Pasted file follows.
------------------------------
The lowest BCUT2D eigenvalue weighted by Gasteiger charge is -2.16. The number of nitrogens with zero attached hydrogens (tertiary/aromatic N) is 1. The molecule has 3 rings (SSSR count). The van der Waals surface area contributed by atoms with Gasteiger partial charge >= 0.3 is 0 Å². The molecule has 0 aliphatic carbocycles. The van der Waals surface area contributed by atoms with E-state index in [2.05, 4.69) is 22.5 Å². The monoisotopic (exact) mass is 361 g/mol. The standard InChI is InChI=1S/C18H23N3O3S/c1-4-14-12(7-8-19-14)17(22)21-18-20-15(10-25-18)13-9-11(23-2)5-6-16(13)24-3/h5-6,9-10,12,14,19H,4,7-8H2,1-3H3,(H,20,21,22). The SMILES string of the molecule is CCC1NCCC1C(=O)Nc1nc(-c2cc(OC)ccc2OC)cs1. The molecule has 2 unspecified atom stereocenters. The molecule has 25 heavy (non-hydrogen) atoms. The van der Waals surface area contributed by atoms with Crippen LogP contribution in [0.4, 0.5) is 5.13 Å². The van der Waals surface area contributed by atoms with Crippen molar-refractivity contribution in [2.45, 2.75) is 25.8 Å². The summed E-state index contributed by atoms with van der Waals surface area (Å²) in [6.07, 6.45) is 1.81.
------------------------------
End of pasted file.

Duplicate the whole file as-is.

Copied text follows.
The lowest BCUT2D eigenvalue weighted by Gasteiger charge is -2.16. The number of nitrogens with zero attached hydrogens (tertiary/aromatic N) is 1. The molecule has 3 rings (SSSR count). The van der Waals surface area contributed by atoms with Gasteiger partial charge >= 0.3 is 0 Å². The molecule has 0 aliphatic carbocycles. The van der Waals surface area contributed by atoms with E-state index in [2.05, 4.69) is 22.5 Å². The monoisotopic (exact) mass is 361 g/mol. The standard InChI is InChI=1S/C18H23N3O3S/c1-4-14-12(7-8-19-14)17(22)21-18-20-15(10-25-18)13-9-11(23-2)5-6-16(13)24-3/h5-6,9-10,12,14,19H,4,7-8H2,1-3H3,(H,20,21,22). The SMILES string of the molecule is CCC1NCCC1C(=O)Nc1nc(-c2cc(OC)ccc2OC)cs1. The molecule has 2 unspecified atom stereocenters. The molecule has 25 heavy (non-hydrogen) atoms. The van der Waals surface area contributed by atoms with Crippen LogP contribution in [0.4, 0.5) is 5.13 Å². The van der Waals surface area contributed by atoms with Crippen molar-refractivity contribution in [2.45, 2.75) is 25.8 Å². The summed E-state index contributed by atoms with van der Waals surface area (Å²) in [6.07, 6.45) is 1.81.